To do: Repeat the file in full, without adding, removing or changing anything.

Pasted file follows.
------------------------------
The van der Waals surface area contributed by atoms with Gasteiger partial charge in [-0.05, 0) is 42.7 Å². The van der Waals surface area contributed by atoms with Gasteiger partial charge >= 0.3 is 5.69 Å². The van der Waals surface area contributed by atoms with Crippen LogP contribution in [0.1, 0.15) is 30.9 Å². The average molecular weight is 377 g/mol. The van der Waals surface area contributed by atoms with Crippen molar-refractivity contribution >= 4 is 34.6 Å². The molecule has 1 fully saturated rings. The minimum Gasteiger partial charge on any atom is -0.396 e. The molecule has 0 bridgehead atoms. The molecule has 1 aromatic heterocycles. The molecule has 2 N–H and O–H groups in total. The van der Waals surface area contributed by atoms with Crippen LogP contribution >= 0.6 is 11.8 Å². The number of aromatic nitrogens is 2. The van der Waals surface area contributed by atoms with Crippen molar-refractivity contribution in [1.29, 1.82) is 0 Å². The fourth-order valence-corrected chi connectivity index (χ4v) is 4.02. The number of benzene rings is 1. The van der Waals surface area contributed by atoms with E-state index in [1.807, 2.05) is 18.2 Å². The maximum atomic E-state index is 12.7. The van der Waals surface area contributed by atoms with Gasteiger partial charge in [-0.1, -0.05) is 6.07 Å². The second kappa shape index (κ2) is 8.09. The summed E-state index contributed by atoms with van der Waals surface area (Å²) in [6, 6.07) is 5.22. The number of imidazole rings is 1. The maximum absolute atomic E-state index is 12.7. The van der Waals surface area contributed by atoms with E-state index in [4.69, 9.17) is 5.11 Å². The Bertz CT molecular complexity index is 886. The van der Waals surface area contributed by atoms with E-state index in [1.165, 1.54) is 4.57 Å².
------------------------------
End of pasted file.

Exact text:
The van der Waals surface area contributed by atoms with Gasteiger partial charge in [-0.05, 0) is 42.7 Å². The van der Waals surface area contributed by atoms with Gasteiger partial charge >= 0.3 is 5.69 Å². The van der Waals surface area contributed by atoms with Crippen LogP contribution in [0.1, 0.15) is 30.9 Å². The average molecular weight is 377 g/mol. The van der Waals surface area contributed by atoms with Crippen molar-refractivity contribution >= 4 is 34.6 Å². The molecule has 1 fully saturated rings. The minimum Gasteiger partial charge on any atom is -0.396 e. The molecule has 0 bridgehead atoms. The molecule has 1 aromatic heterocycles. The molecule has 2 N–H and O–H groups in total. The van der Waals surface area contributed by atoms with Crippen LogP contribution >= 0.6 is 11.8 Å². The number of aromatic nitrogens is 2. The van der Waals surface area contributed by atoms with Crippen molar-refractivity contribution in [1.29, 1.82) is 0 Å². The fourth-order valence-corrected chi connectivity index (χ4v) is 4.02. The number of benzene rings is 1. The van der Waals surface area contributed by atoms with E-state index in [1.807, 2.05) is 18.2 Å². The maximum atomic E-state index is 12.7. The van der Waals surface area contributed by atoms with Gasteiger partial charge in [-0.1, -0.05) is 6.07 Å². The second kappa shape index (κ2) is 8.09. The summed E-state index contributed by atoms with van der Waals surface area (Å²) in [6, 6.07) is 5.22. The number of imidazole rings is 1. The maximum absolute atomic E-state index is 12.7. The van der Waals surface area contributed by atoms with E-state index in [4.69, 9.17) is 5.11 Å². The Bertz CT molecular complexity index is 886. The van der Waals surface area contributed by atoms with E-state index in [1.165, 1.54) is 4.57 Å².